Using the accelerator as gingerly as I could, I coaxed the wounded car forward. Snickers Gap was about a mile ahead of me (and a hundred meters or more above me). My speed dwindled. Fifty, then forty-five, then forty, then thirty-five, then thirty. Other drivers passed safely in the left lane, oblivious to my Outback’s mortal struggle, blind to its last valiant, herculean efforts to make it to the top of one last hill.
Somehow, it made it.
By the time I reached the point where Route 7 passes through Snickers Gap, I did not think that the car could climb any more. It was sounding more and more sickly as it went. I abandoned the thought of pulling into the Appalachian Trail parking lot, which is connected to the highway by a steep driveway. I pulled onto the shoulder just slightly past the crest. As soon as I came to a stop, the engine died. It would not restart.
I have a ‘plus’ membership with the American Automobile Association (AAA), which includes roadside assistance with a towing range of up to 100 miles. I called them. Within about an hour, a tow truck was there, the Outback was loaded up, and we were on our way to my usual shop near my house.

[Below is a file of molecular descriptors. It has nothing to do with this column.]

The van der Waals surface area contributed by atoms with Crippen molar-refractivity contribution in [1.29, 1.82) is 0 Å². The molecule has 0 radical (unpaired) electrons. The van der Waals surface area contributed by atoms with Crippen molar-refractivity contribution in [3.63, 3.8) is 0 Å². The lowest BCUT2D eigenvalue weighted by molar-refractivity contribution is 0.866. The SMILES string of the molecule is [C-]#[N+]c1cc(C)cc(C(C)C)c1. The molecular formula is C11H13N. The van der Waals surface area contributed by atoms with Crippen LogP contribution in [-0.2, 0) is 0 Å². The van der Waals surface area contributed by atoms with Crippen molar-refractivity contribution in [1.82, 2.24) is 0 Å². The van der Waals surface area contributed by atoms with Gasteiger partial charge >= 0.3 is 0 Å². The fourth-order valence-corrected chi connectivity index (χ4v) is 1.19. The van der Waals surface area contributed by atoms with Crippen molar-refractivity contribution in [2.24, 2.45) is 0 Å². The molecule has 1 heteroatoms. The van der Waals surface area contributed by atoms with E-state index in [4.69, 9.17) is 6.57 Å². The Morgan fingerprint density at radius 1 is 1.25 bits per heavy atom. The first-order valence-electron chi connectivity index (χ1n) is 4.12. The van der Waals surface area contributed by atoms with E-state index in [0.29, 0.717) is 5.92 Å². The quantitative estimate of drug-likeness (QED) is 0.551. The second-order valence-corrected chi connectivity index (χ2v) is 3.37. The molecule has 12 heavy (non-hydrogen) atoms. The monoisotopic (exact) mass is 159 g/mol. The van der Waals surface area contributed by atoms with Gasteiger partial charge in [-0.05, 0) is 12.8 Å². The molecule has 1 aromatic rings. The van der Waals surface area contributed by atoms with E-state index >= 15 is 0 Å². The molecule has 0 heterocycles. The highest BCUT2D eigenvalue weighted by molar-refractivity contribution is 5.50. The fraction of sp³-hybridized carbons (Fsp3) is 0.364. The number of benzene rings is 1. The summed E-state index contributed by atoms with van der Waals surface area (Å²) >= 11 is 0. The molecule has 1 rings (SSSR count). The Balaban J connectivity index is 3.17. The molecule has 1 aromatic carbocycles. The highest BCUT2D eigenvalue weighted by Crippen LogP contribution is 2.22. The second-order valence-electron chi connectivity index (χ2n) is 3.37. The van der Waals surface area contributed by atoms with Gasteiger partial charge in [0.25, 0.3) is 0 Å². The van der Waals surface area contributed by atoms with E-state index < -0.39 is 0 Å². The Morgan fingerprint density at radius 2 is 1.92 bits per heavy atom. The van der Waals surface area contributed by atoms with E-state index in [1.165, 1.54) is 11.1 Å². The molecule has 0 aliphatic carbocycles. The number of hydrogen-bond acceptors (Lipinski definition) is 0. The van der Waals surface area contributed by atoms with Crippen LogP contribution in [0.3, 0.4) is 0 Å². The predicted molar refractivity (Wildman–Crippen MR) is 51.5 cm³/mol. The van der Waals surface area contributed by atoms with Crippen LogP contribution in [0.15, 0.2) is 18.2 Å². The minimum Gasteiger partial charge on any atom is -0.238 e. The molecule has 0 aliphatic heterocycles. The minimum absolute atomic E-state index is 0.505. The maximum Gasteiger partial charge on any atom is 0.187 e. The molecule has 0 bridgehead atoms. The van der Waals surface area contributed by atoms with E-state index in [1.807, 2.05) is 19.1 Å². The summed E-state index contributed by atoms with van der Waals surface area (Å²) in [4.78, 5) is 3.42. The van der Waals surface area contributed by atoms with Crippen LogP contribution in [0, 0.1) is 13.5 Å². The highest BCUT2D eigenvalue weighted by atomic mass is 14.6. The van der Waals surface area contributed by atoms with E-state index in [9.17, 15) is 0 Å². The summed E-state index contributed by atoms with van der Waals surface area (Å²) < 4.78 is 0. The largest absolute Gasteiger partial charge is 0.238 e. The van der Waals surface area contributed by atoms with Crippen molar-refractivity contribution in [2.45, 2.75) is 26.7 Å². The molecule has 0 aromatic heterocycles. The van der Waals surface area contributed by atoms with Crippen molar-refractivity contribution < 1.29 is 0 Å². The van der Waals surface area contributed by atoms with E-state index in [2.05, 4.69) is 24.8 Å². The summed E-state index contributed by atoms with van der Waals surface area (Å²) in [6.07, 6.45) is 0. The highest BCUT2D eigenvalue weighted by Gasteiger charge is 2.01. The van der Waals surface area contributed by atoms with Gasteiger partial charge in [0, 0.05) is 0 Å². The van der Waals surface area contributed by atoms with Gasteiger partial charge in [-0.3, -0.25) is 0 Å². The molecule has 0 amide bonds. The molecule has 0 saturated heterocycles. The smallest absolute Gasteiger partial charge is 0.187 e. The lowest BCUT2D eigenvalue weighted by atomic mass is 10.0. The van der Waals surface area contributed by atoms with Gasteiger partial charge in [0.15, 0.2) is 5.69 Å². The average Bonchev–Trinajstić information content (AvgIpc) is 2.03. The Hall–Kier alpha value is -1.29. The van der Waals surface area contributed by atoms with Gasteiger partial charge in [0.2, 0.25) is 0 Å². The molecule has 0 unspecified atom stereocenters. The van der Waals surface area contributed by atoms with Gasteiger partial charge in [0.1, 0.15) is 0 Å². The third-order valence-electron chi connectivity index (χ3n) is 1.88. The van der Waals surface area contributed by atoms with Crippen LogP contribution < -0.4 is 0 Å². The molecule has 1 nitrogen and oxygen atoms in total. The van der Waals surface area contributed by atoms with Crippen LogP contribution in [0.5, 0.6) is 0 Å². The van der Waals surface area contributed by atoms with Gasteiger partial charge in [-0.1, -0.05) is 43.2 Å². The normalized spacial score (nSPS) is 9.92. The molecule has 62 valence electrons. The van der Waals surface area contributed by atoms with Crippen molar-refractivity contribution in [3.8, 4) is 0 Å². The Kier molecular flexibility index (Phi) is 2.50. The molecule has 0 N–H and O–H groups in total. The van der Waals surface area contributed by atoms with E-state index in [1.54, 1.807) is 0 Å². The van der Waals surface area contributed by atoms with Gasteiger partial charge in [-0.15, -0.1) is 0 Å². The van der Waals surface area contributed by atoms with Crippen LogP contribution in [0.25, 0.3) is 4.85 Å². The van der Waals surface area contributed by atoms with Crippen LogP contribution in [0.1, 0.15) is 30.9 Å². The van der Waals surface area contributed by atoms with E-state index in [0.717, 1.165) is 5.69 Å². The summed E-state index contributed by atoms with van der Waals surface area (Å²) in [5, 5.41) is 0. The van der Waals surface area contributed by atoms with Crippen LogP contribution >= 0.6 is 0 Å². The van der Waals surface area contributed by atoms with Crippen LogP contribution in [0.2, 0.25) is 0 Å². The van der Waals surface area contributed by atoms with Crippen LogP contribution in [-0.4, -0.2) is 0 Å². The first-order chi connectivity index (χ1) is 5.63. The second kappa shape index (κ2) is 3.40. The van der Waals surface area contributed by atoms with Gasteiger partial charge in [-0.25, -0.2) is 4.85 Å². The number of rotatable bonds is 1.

The next day, the shop delivered the news that I had expected, but dreaded. The engine was suffering from the failure of one of its connecting rods. As Wikipedia helpfully informs us, “Failure of a connecting rod is one of the most common causes of catastrophic engine failure.” The engine was, essentially, dead . . . and, unless I wanted to invest in replacing it, the car was dead with it. In good working condition, the car was worth roughly $5,000. The shop quoted me more than $9,000 to replace the engine with a rebuilt, warrantied replacement.
By obtaining my own replacement engine and using a different shop, I might have been able to get the job done for about $4,000, but that would be with a non-rebuilt engine with similar miles, and so it wouldn’t guarantee a long life or higher resale value for the car. It just wasn’t worth it.
After the engine had cooled off, it would turn-over and run . . . but it would sound sick, and after warming up it would begin to stall and misbehave. That was enough to get it from the shop back to the house, a drive of only about a mile. Over the next month I cleaned it out, removed all my radio and other equipment, researched my options, and ultimately donated it to Catholic Charities of the Diocese of Arlington. It was towed away on June 21.